Joined: 27 Nov 2007
Location: Monterey County, California
|Posted: Wed Apr 21, 2010 4:12 am Post subject: Margaret Owings, Influential Environmentalist, Jan 21, 1999
|MARGARET OWINGS 1913-1999 INFLUENTIAL ENVIRONMENTALIST CREDITED WITH SAVING OTTERS, SEA LIONS, REDWOODS, BIG SUR COASTLINE
San Jose Mercury News (CA) - January 22, 1999
Margaret Owings, who saved the sea otter and then became the most influential woman in the California environmental movement, died Thursday in her A-frame home at Grimes Point on the Big Sur coast she fought to protect. She was 85.
The cause of death was not disclosed, but she was reported to have suffered from diabetes.
Owings had been a protector of wildlife from the day in 1957 she watched with her binoculars as a rifleman killed a Stellar sea lion near her home.
For the next 40 years, she pushed for laws to stop a proposal to slaughterthree-quarters of the California sea lion population. Though perhaps most popularly known for that work, and for founding the Friends of the Sea Otter, in 1968, she also lobbied to eliminate the state bounty on mountain lions.
As a state parks commissioner, she was influential in preventing Caltrans from paving over old-growth redwood forests, and she helped prevent the Pacific Coast Highway from being straightened into a four-lane freeway. She also helped lead the fight to restrict development on the scenic central coast, particularly Big Sur.
''If not for the efforts she led, which involved hundreds of others,'' said Zad Leavy, executive director of Big Sur Land Trust, ''Highway 1 would be a freeway, the California sea otter might well be extinct, and the wild, unspoiled coastline from Carmel to Hearst Castle would be covered with housing subdivisions and fast food restaurants.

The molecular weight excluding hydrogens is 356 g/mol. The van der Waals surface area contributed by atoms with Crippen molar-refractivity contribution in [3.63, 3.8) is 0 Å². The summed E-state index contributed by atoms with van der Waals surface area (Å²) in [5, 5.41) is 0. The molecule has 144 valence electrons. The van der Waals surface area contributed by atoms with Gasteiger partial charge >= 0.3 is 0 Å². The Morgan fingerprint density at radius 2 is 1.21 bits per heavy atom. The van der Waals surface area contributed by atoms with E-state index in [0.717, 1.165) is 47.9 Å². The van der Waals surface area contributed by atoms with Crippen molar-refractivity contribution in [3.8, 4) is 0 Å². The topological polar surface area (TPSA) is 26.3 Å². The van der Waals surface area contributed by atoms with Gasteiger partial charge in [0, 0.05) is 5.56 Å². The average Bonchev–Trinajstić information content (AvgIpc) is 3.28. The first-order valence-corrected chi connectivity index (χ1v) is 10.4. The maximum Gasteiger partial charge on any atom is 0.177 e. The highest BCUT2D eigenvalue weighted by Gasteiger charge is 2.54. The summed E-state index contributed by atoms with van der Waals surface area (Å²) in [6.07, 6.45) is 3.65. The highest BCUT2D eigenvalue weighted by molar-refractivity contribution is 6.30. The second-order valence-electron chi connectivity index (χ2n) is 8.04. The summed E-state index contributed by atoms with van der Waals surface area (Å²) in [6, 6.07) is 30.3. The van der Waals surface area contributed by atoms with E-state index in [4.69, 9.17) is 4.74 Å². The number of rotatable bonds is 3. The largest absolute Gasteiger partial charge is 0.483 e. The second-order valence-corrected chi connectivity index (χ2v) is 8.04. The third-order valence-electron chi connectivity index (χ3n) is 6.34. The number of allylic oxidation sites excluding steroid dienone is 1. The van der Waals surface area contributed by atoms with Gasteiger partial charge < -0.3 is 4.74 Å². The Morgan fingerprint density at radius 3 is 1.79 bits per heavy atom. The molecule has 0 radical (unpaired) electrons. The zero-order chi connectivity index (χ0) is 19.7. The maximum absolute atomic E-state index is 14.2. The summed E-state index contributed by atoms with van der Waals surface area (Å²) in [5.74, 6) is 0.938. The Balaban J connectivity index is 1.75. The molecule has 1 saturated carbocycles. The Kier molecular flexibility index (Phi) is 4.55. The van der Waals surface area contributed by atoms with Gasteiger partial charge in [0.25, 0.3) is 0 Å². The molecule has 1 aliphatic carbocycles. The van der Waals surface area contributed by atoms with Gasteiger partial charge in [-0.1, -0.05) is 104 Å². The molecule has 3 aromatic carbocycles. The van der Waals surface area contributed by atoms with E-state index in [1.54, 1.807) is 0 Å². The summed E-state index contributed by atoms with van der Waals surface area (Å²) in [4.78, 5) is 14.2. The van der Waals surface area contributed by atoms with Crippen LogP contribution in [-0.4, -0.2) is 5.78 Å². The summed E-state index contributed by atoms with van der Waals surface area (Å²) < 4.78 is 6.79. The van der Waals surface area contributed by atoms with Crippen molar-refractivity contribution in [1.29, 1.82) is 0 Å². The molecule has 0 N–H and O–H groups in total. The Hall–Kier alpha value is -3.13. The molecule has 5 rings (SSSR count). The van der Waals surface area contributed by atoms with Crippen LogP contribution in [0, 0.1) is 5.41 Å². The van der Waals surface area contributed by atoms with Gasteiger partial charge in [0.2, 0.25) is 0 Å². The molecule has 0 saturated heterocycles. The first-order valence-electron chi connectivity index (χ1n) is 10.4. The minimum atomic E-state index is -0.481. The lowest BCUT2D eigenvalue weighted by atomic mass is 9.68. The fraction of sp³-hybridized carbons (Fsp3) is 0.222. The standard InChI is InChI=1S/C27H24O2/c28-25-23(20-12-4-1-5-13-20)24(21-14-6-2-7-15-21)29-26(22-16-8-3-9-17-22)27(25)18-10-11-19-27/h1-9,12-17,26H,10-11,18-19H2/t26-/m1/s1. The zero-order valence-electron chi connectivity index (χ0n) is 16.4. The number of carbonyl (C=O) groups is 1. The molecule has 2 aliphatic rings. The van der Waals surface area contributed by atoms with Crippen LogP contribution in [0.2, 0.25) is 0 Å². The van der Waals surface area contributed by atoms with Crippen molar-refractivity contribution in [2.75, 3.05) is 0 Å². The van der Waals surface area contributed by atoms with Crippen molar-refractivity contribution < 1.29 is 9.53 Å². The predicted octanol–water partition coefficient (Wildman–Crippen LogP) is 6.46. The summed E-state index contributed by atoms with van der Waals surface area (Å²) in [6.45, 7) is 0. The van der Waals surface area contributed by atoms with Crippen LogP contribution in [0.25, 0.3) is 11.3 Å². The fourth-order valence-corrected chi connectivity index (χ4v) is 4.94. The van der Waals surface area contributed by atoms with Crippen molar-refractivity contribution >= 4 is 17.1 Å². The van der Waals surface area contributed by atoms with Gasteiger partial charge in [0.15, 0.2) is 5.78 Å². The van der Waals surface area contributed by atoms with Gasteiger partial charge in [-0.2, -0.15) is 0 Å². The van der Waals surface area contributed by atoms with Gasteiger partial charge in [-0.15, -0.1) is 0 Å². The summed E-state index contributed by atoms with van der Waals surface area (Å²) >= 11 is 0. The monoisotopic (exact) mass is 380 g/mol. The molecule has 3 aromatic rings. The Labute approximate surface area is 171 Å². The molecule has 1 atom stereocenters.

''She's going to be irreplaceable, her energy and her enthusiasm.
''Four million people a year from all over the world travel Highway 1 through Big Sur. And if not for her leadership, it wouldn't be protected. It's a national treasure.''
Owings is best known, however, for her support of the southern sea otter, nearly extinct early in the century but resurgent by midcentury. When Owings heard fisherman blame the otter instead of over-harvesting for a decline of their abalone fishery, she became the otter's chief public relations practitioner.
The fishermen said the otter couldn't coexist with shellfish in one area because the otters eat abalone and other mollusks before they have a chance to reproduce themselves.
Nonsense, she said.
''The abalone and clam industry has declined because of greed. Human greed,'' she had said. ''The fishermen don't want to share. They themselves can, and have, taken as many abalone as they wanted. But if they see one otter lying on its back eating an abalone or a Pismo clam, that just drives them wild.''